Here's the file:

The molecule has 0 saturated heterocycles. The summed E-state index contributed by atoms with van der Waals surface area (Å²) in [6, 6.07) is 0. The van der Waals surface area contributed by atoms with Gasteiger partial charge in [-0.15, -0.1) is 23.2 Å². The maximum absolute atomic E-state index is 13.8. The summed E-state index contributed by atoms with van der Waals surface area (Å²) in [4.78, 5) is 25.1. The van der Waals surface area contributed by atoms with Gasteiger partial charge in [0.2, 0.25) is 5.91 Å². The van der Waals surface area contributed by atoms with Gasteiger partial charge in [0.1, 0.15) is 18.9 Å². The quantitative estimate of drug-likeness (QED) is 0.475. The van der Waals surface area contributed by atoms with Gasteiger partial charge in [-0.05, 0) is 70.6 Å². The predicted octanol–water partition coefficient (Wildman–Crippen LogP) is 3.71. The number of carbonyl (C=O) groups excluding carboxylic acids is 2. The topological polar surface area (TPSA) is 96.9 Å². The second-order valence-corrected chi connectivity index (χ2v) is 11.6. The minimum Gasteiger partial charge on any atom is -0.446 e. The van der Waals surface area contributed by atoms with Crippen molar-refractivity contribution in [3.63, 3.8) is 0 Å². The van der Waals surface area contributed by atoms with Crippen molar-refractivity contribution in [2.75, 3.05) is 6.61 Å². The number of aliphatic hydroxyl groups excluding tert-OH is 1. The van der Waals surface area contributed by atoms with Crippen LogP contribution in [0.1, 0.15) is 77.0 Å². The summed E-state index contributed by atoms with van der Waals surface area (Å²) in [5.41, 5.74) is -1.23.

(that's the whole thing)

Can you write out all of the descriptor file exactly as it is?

The molecule has 0 saturated heterocycles. The summed E-state index contributed by atoms with van der Waals surface area (Å²) in [6, 6.07) is 0. The van der Waals surface area contributed by atoms with Gasteiger partial charge in [-0.15, -0.1) is 23.2 Å². The maximum absolute atomic E-state index is 13.8. The summed E-state index contributed by atoms with van der Waals surface area (Å²) in [4.78, 5) is 25.1. The van der Waals surface area contributed by atoms with Gasteiger partial charge in [0.2, 0.25) is 5.91 Å². The van der Waals surface area contributed by atoms with Gasteiger partial charge in [0.1, 0.15) is 18.9 Å². The quantitative estimate of drug-likeness (QED) is 0.475. The van der Waals surface area contributed by atoms with Gasteiger partial charge in [-0.05, 0) is 70.6 Å². The predicted octanol–water partition coefficient (Wildman–Crippen LogP) is 3.71. The number of carbonyl (C=O) groups excluding carboxylic acids is 2. The topological polar surface area (TPSA) is 96.9 Å². The second-order valence-corrected chi connectivity index (χ2v) is 11.6. The minimum Gasteiger partial charge on any atom is -0.446 e. The van der Waals surface area contributed by atoms with Crippen molar-refractivity contribution in [3.63, 3.8) is 0 Å². The van der Waals surface area contributed by atoms with Crippen molar-refractivity contribution in [2.75, 3.05) is 6.61 Å². The number of aliphatic hydroxyl groups excluding tert-OH is 1. The van der Waals surface area contributed by atoms with Crippen LogP contribution in [0.1, 0.15) is 77.0 Å². The summed E-state index contributed by atoms with van der Waals surface area (Å²) in [5.41, 5.74) is -1.23.